Nations in Transit
You are here
Democracy Score(1 = best, 7 = worst)
National Democratic Governance(1 = best, 7 = worst)
Electoral Process(1 = best, 7 = worst)
Civil Society(1 = best, 7 = worst)
Independent Media(1 = best, 7 = worst)
Local Democratic Governance(1 = best, 7 = worst)
Judicial Framework and Independence(1 = best, 7 = worst)
Corruption(1 = best, 7 = worst)
There was great political upheaval in Kyrgyzstan in the first three months of 2005. Askar Akayev, the country's president since before independence, was ousted by widespread protests in the wake of the parliamentary elections. However, most of the members of Parliament, whose election sparked the social unrest, retained their mandates. The new leadership of former government officials now turned opposition leaders inherited the problems of growing poverty, corruption, the presence of "criminal elements" in the government, insecure borders, and a perceived gathering threat from Islamic fundamentalist groups. New president Kurmanbek Bakiyev promised sweeping reforms to address these concerns, but as 2005 ended, concrete actions were not much in evidence, leaving the situation in the country tenuous at best.
Since Kyrgyzstan's independence in 1991, many observers, especially in the West, have viewed the country as Central Asia's best hope for a democratic government. Western press generally portrayed the ouster of President Akayev in March 2005 as a positive step taken by a people tired of corruption and poor governance. But prior to the events of March, many of the same press outlets noted that Kyrgyzstan was, in terms of democracy, ahead of its neighbors. There were opposition parties and movements, opposition representatives were elected to the Parliament, people held demonstrations, and there was something of an independent media, though it found itself increasingly challenged. The country was poor, having little to export, but generally was peaceful.
As 2005 ended, the country remained poor, and protests and violence were rising, leading the International Crisis Group to release a report that Kyrgyzstan was becoming a "faltering state" and risked becoming "a failed state."
National Democratic Governance. With the change in leadership in March, the Parliament temporarily lost its voice. Kyrgyzstan already had a presidential form of government, but the president was forced to flee on March 24, leaving behind a Parliament packed with his supporters. Kurmanbek Bakiyev, prime minister from December 2000 to May 2002, led the opposition of the Kyrgyzstan's People's Movement and became acting president after Akayev's departure. Bakiyev was officially elected president in an early poll on July 10 and kept a promise to name another opposition leader--Feliks Kulov, chairman of the Ar-Namys party-to be prime minister. Both men were soon targets of protests. Three deputies were killed, and the Parliament voted to allow its members to carry firearms for personal protection. Evidence of criminal ties to officials in government emerged. The security situation in the southern part of the country deteriorated. Uzbekistan's internal problems once again spilled over into Kyrgyzstan. The new leadership promised changes, and discussion on these plans started. But the country was beset by problems after March, and even President Bakiyev said in early November that "we have to get down to the real economy, but instead we have been working like a rescue team since March." Kyrgyzstan's rating for national democratic governance remains at 6.00, as by year's end there was much talk about reforms and accountable government but little opportunity and very little progress toward fulfilling these pledges.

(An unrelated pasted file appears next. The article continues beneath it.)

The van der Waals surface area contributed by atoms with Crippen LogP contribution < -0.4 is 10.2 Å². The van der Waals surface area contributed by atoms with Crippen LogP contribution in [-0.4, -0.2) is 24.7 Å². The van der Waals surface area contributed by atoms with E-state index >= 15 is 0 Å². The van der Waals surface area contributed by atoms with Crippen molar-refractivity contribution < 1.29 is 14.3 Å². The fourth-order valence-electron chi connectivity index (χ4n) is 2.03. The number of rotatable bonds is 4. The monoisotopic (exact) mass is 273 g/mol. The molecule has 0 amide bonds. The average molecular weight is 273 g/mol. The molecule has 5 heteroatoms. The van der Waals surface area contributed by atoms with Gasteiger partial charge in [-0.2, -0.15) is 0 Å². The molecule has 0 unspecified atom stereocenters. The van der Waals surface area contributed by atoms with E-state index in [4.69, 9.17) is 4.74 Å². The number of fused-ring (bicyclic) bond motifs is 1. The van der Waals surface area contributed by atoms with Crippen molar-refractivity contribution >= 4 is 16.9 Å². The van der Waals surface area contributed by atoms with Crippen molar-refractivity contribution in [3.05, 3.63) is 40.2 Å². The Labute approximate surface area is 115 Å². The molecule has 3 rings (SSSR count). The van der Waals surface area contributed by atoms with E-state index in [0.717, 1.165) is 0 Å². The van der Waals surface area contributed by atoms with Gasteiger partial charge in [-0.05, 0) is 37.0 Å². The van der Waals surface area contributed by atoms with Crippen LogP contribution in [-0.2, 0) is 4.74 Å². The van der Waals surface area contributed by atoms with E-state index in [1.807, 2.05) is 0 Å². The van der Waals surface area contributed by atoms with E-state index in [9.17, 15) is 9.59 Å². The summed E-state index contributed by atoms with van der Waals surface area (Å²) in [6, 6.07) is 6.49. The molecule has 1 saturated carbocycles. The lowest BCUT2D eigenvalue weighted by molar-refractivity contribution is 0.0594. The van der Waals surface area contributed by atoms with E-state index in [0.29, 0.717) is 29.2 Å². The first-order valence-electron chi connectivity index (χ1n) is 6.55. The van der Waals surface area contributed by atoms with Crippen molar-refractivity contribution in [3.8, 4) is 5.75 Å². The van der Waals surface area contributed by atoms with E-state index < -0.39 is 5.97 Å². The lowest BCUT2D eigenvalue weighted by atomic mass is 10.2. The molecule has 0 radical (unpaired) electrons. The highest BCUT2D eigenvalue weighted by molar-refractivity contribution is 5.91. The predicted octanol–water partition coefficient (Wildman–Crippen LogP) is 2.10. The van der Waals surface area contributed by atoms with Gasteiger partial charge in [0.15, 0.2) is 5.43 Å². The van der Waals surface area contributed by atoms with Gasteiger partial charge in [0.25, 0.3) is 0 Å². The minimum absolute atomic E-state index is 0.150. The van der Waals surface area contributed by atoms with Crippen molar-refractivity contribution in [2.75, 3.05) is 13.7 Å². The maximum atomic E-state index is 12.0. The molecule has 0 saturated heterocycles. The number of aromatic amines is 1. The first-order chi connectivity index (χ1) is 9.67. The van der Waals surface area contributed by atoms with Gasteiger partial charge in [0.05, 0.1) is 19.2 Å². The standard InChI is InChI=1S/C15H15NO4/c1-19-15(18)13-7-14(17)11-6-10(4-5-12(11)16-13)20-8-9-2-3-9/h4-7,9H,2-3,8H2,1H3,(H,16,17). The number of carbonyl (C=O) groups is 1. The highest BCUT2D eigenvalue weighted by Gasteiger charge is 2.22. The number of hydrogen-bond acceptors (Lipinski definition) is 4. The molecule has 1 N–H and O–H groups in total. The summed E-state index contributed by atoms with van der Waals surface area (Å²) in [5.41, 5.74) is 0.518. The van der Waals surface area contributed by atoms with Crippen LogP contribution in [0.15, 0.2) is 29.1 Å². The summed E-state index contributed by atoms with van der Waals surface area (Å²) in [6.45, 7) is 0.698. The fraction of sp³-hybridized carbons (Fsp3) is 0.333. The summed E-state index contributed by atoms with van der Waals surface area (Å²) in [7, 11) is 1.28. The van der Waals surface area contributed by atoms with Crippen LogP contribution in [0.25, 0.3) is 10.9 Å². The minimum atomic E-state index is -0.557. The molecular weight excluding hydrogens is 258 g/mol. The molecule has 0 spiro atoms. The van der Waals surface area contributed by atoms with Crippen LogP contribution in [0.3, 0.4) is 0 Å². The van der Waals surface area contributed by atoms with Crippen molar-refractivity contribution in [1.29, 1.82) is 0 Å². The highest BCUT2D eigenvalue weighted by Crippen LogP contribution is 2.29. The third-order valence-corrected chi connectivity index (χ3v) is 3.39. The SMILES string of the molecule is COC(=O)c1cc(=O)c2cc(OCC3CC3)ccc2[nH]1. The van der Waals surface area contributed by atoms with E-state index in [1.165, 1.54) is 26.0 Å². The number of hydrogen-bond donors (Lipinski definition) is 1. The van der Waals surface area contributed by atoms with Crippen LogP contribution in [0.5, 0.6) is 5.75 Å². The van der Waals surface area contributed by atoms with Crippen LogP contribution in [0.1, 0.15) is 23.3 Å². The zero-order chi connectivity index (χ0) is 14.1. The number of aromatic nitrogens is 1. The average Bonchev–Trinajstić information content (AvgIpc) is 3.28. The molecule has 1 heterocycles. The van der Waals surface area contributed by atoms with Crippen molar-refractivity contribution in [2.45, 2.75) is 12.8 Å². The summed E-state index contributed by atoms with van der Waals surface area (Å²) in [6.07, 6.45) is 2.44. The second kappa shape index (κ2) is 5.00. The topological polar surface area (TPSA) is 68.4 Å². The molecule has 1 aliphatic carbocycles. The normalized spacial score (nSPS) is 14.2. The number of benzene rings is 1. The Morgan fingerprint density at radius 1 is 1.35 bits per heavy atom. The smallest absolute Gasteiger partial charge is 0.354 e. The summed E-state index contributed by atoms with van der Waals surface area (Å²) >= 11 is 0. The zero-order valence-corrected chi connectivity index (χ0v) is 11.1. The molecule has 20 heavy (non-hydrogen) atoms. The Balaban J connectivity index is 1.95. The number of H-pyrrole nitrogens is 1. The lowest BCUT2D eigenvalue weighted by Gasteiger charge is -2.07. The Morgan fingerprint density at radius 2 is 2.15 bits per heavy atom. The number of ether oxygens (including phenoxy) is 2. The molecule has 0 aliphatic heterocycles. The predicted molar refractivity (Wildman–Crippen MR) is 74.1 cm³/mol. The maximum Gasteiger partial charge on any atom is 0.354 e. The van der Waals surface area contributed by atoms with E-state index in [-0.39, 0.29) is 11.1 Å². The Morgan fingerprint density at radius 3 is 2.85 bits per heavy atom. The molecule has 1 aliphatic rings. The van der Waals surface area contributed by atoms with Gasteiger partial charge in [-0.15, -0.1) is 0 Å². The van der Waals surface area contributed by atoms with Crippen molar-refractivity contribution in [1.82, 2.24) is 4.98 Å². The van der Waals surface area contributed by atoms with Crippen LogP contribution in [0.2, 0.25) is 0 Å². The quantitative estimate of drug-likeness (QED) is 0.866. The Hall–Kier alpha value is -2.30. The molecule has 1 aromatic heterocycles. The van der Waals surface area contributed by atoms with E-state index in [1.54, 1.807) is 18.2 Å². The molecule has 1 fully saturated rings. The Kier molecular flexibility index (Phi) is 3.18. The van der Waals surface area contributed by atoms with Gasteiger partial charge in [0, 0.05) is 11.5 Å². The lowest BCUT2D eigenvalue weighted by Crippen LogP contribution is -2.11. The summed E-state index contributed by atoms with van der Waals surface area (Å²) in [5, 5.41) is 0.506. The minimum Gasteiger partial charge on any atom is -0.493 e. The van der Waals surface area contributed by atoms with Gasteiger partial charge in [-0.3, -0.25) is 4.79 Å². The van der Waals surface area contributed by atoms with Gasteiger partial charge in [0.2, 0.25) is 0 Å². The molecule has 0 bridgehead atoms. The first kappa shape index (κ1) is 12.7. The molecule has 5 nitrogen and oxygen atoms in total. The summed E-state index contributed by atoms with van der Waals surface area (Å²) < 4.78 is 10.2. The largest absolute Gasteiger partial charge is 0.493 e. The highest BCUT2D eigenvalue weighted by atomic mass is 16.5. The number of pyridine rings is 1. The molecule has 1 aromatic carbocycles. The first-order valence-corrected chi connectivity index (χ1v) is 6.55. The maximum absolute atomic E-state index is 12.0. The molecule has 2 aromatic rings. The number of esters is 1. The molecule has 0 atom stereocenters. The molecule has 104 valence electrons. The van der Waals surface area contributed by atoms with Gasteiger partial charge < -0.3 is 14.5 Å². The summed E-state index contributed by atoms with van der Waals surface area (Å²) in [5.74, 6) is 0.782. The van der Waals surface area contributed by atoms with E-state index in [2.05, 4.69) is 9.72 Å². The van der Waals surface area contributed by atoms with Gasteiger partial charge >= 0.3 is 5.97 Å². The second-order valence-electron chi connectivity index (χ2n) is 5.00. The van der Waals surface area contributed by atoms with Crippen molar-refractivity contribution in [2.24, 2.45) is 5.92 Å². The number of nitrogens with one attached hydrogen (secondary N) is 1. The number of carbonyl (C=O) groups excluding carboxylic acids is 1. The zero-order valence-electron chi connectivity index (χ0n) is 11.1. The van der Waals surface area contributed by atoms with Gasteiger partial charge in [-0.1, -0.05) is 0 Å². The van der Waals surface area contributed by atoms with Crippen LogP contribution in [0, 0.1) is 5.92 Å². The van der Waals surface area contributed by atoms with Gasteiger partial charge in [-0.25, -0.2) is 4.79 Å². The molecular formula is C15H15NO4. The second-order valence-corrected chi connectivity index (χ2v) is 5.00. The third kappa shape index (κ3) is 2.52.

Electoral Process. Both parliamentary and presidential elections were held in Kyrgyzstan in 2005, in February-March and July, respectively. Suspicions that the parliamentary elections could be rigged appeared in January when the registration of candidates started. Several opposition figures were prevented from registering for residency reasons. Results showed that pro-presidential candidates (including two of President Akayev's children) won an overwhelming majority of the 75 seats in the Parliament. Protests that started before the elections against decisions to bar opposition candidates and perceived election fraud continued after the poll. On March 24, protesters stormed the president's building in the capital city of Bishkek, and President Akayev fled. Western media dubbed this the "Tulip Revolution," alluding to the 2003 "Rose Revolution" in Georgia and the 2004 "Orange Revolution" in Ukraine. Kyrgyzstan People's Movement leader Kurmanbek Bakiyev became president, though only a few people selected him initially. International and domestic monitors judged the presidential election to be generally free and fair and an improvement over previous elections. Bakiyev needed a strong mandate at the polls to legitimize his sudden rise to power, but even international monitors questioned the nearly 89 percent of the vote he received running against five other candidates. Kyrgyzstan's rating for electoral process improves from 6.00 to 5.75 for presidential elections that international monitors agreed were an improvement over previous polls and laid solid foundations for future votes.